IB: What are you working on at present?
RC: I have started a large-scale piece, a concerto. I’m still not sure whether it will be a single concerto for violin or whether it will be a double concerto using violin and voice. I won’t say any more about it because I feel if you talk about a piece of work that’s just begun that will be the end of it, that it will be talked out.
IB: Your Contemporary Music Cenre biography says that you hope ‘to express the sensual and the spiritual in the simplest and clearest way’. That’s a tall order! Do you think that it’s possible to achieve that in everything that you write?
RC: I think it’s important to know what you want when you set out to make something; to write something which seems simple without being simplistic is actually -- at least I find it -- very difficult to do. It’s easy to write something that’s easy but that’s empty, and I would find it in some ways easier to write something that’s very, very complicated and sounds very, very complicated, than to write something that will sound distilled. There’s a lovely Yeats poem -- I think it’s called Adam’s Curse -- and he talks about the fact that a line may take an hour or two to write: ‘Yet if it does not seem a moment’s thought, Our stitching and unstitching has been naught’. So to try to make something which doesn’t show the seams is an ambition.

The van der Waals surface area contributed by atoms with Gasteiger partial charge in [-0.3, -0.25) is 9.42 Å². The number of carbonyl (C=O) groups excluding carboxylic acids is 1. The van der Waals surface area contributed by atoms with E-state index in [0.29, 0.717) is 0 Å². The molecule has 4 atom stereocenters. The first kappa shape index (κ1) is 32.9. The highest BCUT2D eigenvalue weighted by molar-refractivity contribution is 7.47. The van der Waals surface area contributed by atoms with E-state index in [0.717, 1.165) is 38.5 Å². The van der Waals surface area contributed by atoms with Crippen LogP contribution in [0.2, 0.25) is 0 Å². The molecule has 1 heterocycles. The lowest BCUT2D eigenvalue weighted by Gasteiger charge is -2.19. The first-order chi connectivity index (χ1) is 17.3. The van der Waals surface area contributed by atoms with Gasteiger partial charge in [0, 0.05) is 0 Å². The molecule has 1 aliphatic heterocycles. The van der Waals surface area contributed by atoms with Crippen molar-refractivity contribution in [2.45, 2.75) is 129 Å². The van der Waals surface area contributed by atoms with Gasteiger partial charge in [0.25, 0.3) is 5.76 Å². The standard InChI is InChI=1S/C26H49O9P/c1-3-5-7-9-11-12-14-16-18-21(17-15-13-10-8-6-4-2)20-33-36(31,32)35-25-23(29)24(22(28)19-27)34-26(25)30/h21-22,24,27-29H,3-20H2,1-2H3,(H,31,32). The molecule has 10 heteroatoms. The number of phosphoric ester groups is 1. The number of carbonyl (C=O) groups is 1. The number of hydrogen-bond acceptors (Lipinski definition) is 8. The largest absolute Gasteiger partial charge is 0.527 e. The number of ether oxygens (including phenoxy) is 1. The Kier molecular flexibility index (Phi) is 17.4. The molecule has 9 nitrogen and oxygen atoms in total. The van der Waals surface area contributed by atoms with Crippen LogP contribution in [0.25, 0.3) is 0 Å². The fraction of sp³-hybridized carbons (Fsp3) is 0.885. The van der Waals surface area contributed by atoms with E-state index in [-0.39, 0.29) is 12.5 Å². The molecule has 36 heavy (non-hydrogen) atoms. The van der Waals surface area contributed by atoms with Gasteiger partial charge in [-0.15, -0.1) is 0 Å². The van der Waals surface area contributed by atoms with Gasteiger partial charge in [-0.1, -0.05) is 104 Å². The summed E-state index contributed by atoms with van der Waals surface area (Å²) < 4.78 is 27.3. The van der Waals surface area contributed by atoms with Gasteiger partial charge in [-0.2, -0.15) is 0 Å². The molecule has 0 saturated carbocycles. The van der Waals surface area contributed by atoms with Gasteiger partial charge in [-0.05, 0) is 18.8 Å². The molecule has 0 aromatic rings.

|‘When a piece actually works…when it’s well performed and you just know that it works, it’s a great feeling.’
IB: One of your most high-regarded early works, Sisyphus , for which you were awarded the Varming Prize, is concerned with a mythological character who was condemned to push a heavy boulder up a cliff forever; every time it reached the top it rolled back down again. Do you ever feel like Sisyphus?
RC: Well, it always does roll back down again [laughs] because -- I was saying this to students recently -- it doesn’t get any easier. Composing doesn’t really get any easier even when you have composed many pieces. With each new one you do have to start again and you do have to ask sometimes the very same questions again, like ‘What do I want?’ or ‘Why am I doing this?’. Going back to your Brahms quote, it is ‘hard work’. There is nobody who wouldn’t agree that it is hard work, but there are the rewards when something works. When a piece actually works, when it goes out there, when it’s well performed and you just know that it works, it’s a great feeling.
IB: I think that’s a very good note to end on. Rhona Clarke, thank you.
Rhona Clarke was interviewed on video by Ita Beausang in the Contemporary Music Centre, Dublin, on 6 February 2004.
The views expressed in this interview are those of the persons concerned and are not necessarily those of the Contemporary Music Centre.